Reflection by Clare Best
Risk-reducing bilateral mastectomy, December 2006.
We have breast cancer in the family, on my mother’s side. While I was starting to think about whether to have preventive surgery, my cousin developed multiple aggressive tumours. This meant that in two generations of women I was the only one who had not yet developed breast cancer. I took action. It was one of the best things I’ve ever done, or will ever do. The surgery steered me away from a strong likelihood of developing a particularly deadly form of genetic breast cancer.
After a few days in hospital, I was sent home – relieved, even euphoric, to be flat-chested. At night, I used to lie awake on my back, processing the emotional and physical impacts of the surgery. It was hard work keeping up with myself, my changed body, and the thoughts that raced through my head in the small hours. But mostly, I reckoned I was doing fine. You’re coping really well, everyone said.
But I soon realised there was something I wasn’t coping with at all: numbness. Extensive numbness – right across my torso, up to my neck, down to my navel, under my arms, along my inner arms, sometimes as far as my wrists and hands. With my eyes closed, I let my fingertips explore the skin beyond the dressings that covered two nine-inch wounds on my chest. I had read that it is important to reconnect with the post-operative body through regular touch, that this supports the healing process. But really, I was trying to find out if the parts of me I was touching could feel anything at all. They couldn’t. But I couldn’t stop testing. I was caught in a vortex of numbness.
Until then, I’d never really thought about the discomforts of non-feeling.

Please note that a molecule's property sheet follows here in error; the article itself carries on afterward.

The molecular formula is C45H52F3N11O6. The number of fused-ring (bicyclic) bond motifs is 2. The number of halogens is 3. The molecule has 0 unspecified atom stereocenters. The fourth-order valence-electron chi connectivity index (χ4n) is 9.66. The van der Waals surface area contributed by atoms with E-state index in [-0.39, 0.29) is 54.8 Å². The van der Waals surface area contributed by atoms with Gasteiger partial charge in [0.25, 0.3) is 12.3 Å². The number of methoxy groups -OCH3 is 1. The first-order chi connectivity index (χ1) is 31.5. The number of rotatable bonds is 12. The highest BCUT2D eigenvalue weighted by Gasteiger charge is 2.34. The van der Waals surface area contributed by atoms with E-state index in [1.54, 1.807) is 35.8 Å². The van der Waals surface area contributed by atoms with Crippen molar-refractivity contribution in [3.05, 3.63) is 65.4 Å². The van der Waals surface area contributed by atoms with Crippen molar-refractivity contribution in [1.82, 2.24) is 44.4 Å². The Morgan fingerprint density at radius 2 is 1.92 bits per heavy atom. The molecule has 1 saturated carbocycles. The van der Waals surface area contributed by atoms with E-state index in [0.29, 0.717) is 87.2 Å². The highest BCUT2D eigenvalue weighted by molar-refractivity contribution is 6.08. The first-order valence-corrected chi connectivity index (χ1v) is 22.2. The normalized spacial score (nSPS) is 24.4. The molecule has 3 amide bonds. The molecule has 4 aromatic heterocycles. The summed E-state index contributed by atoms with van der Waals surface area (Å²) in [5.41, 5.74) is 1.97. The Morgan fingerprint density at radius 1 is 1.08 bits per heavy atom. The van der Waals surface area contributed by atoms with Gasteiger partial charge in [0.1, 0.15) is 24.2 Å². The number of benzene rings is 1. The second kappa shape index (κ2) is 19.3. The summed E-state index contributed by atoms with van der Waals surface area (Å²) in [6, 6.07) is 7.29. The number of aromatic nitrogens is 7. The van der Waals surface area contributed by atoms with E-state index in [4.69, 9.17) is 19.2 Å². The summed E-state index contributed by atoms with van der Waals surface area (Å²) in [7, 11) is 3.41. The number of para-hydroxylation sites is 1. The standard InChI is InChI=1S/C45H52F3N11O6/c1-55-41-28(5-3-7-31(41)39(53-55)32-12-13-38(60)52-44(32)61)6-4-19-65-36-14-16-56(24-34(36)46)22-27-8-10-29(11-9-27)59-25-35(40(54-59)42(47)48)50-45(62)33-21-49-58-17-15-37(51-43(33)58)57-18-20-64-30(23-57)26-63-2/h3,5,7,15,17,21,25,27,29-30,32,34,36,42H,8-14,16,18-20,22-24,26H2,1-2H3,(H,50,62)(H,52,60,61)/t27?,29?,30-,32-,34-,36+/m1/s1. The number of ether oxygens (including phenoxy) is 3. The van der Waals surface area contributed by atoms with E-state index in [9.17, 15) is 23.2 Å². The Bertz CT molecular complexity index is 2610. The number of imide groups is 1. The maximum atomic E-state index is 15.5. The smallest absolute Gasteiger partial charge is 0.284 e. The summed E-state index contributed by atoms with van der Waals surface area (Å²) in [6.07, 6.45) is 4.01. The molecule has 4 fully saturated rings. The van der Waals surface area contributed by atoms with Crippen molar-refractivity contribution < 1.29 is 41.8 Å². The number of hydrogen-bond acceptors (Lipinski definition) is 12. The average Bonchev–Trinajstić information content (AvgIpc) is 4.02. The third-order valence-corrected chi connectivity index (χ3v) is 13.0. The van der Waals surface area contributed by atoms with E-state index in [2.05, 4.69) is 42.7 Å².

I’d been warned there would likely be ‘numb patches’ after the surgery, and the surgeon explained these should gradually regain feeling over the weeks and months following the operation. I accepted this, and was ready to be patient. But no-one had suggested the post-surgery numbness would be so widespread, so deep, so strange – as though other parts of myself, as well as my breasts, were missing altogether. I worried that I didn’t know how to relate to the numb parts. Were they frozen? Dying? Already dead? Would the deadness spread? Would I ever feel like myself again? How should I think about the parts of me I knew were there, but which lacked sensation? And why did the numbness make me feel so edgy, confused, restless, and panicky?
The answer to those questions came early on a dark January morning, in a rush of light in my head – I think of it as a visit from an angel. For a minute or two I seemed to be gathered up into a cloud or a capsule of knowing. My fingers tingled, my body buzzed, while my mind was as calm and glassy as a lake in summer. Then thoughts arrived: I had long had a sense that there were parts of my memory and psyche to which I had no access. I both knew and didn’t know that these numb areas were associated with things that had happened to me as a child, abusive things. I had lived with this kind of numbness most of my life. I also knew, in this brightly-lit moment, that now the numbness was manifested in my body and had been brought to consciousness, I couldn’t bear it any longer. The angel’s visit, sudden and fierce, let me understand that I must interrogate the numbness. And that this was something not to be feared, but to be embraced. This is your work, the angel said.